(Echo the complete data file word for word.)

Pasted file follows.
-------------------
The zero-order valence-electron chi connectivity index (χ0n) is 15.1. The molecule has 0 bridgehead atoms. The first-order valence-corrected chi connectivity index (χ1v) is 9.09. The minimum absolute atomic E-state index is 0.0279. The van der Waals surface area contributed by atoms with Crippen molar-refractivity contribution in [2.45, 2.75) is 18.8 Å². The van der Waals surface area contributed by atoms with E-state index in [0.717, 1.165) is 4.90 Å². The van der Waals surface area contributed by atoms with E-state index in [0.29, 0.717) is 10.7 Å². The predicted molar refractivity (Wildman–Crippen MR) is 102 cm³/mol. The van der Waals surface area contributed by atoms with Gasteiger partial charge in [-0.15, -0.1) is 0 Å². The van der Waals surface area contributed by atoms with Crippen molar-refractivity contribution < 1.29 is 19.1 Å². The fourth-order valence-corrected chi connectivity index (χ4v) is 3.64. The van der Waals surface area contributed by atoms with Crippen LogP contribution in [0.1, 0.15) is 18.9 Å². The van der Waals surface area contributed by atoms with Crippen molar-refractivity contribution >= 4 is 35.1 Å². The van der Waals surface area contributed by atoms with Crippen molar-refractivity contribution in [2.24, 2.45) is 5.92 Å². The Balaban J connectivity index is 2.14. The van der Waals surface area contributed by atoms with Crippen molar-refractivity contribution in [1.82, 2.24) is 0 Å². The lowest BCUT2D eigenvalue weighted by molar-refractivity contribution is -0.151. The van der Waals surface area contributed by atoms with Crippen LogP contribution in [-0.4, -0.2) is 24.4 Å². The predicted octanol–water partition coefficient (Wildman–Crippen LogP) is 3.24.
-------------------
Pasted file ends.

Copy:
The zero-order valence-electron chi connectivity index (χ0n) is 15.1. The molecule has 0 bridgehead atoms. The first-order valence-corrected chi connectivity index (χ1v) is 9.09. The minimum absolute atomic E-state index is 0.0279. The van der Waals surface area contributed by atoms with Crippen molar-refractivity contribution in [2.45, 2.75) is 18.8 Å². The van der Waals surface area contributed by atoms with E-state index in [0.717, 1.165) is 4.90 Å². The van der Waals surface area contributed by atoms with E-state index in [0.29, 0.717) is 10.7 Å². The predicted molar refractivity (Wildman–Crippen MR) is 102 cm³/mol. The van der Waals surface area contributed by atoms with Gasteiger partial charge in [-0.15, -0.1) is 0 Å². The van der Waals surface area contributed by atoms with Crippen molar-refractivity contribution < 1.29 is 19.1 Å². The fourth-order valence-corrected chi connectivity index (χ4v) is 3.64. The van der Waals surface area contributed by atoms with Crippen LogP contribution in [0.1, 0.15) is 18.9 Å². The van der Waals surface area contributed by atoms with Crippen molar-refractivity contribution >= 4 is 35.1 Å². The van der Waals surface area contributed by atoms with Crippen molar-refractivity contribution in [2.24, 2.45) is 5.92 Å². The Balaban J connectivity index is 2.14. The van der Waals surface area contributed by atoms with Crippen molar-refractivity contribution in [1.82, 2.24) is 0 Å². The lowest BCUT2D eigenvalue weighted by molar-refractivity contribution is -0.151. The van der Waals surface area contributed by atoms with Crippen LogP contribution in [-0.4, -0.2) is 24.4 Å². The predicted octanol–water partition coefficient (Wildman–Crippen LogP) is 3.24.